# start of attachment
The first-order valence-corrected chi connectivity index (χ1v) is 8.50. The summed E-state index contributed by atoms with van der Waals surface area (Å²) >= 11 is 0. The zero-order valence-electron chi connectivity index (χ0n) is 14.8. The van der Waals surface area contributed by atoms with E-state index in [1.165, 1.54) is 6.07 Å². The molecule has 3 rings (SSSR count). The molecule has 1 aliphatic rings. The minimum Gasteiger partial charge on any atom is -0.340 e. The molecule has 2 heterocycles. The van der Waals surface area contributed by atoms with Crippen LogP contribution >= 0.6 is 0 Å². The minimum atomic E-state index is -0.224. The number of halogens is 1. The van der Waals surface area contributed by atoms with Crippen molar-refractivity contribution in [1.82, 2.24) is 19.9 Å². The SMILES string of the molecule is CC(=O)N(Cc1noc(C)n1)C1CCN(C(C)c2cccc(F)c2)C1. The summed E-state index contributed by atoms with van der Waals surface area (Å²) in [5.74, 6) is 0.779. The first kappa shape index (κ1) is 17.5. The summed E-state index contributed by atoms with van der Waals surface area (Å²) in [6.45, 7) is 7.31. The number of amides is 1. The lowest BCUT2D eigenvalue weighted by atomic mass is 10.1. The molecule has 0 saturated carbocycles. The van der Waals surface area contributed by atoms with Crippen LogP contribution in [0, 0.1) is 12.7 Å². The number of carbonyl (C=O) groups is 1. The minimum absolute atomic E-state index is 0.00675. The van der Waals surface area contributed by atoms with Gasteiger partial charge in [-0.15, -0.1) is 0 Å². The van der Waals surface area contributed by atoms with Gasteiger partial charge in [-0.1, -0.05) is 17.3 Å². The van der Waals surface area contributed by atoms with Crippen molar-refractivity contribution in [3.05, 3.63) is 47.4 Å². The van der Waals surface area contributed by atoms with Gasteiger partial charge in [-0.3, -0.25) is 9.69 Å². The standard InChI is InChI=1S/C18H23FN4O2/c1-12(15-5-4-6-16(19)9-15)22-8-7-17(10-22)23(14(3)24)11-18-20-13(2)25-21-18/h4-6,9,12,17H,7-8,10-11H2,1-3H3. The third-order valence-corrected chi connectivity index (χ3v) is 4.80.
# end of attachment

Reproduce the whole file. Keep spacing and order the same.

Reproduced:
The first-order valence-corrected chi connectivity index (χ1v) is 8.50. The summed E-state index contributed by atoms with van der Waals surface area (Å²) >= 11 is 0. The zero-order valence-electron chi connectivity index (χ0n) is 14.8. The van der Waals surface area contributed by atoms with E-state index in [1.165, 1.54) is 6.07 Å². The molecule has 3 rings (SSSR count). The molecule has 1 aliphatic rings. The minimum Gasteiger partial charge on any atom is -0.340 e. The molecule has 2 heterocycles. The van der Waals surface area contributed by atoms with Crippen LogP contribution >= 0.6 is 0 Å². The minimum atomic E-state index is -0.224. The number of halogens is 1. The van der Waals surface area contributed by atoms with Crippen molar-refractivity contribution in [1.82, 2.24) is 19.9 Å². The SMILES string of the molecule is CC(=O)N(Cc1noc(C)n1)C1CCN(C(C)c2cccc(F)c2)C1. The summed E-state index contributed by atoms with van der Waals surface area (Å²) in [5.74, 6) is 0.779. The first kappa shape index (κ1) is 17.5. The summed E-state index contributed by atoms with van der Waals surface area (Å²) in [6.45, 7) is 7.31. The number of amides is 1. The lowest BCUT2D eigenvalue weighted by atomic mass is 10.1. The molecule has 0 saturated carbocycles. The van der Waals surface area contributed by atoms with Crippen LogP contribution in [0, 0.1) is 12.7 Å². The number of carbonyl (C=O) groups is 1. The minimum absolute atomic E-state index is 0.00675. The van der Waals surface area contributed by atoms with Gasteiger partial charge in [-0.15, -0.1) is 0 Å². The van der Waals surface area contributed by atoms with Gasteiger partial charge in [-0.1, -0.05) is 17.3 Å². The van der Waals surface area contributed by atoms with Crippen molar-refractivity contribution in [3.05, 3.63) is 47.4 Å². The van der Waals surface area contributed by atoms with Gasteiger partial charge in [-0.3, -0.25) is 9.69 Å². The standard InChI is InChI=1S/C18H23FN4O2/c1-12(15-5-4-6-16(19)9-15)22-8-7-17(10-22)23(14(3)24)11-18-20-13(2)25-21-18/h4-6,9,12,17H,7-8,10-11H2,1-3H3. The third-order valence-corrected chi connectivity index (χ3v) is 4.80.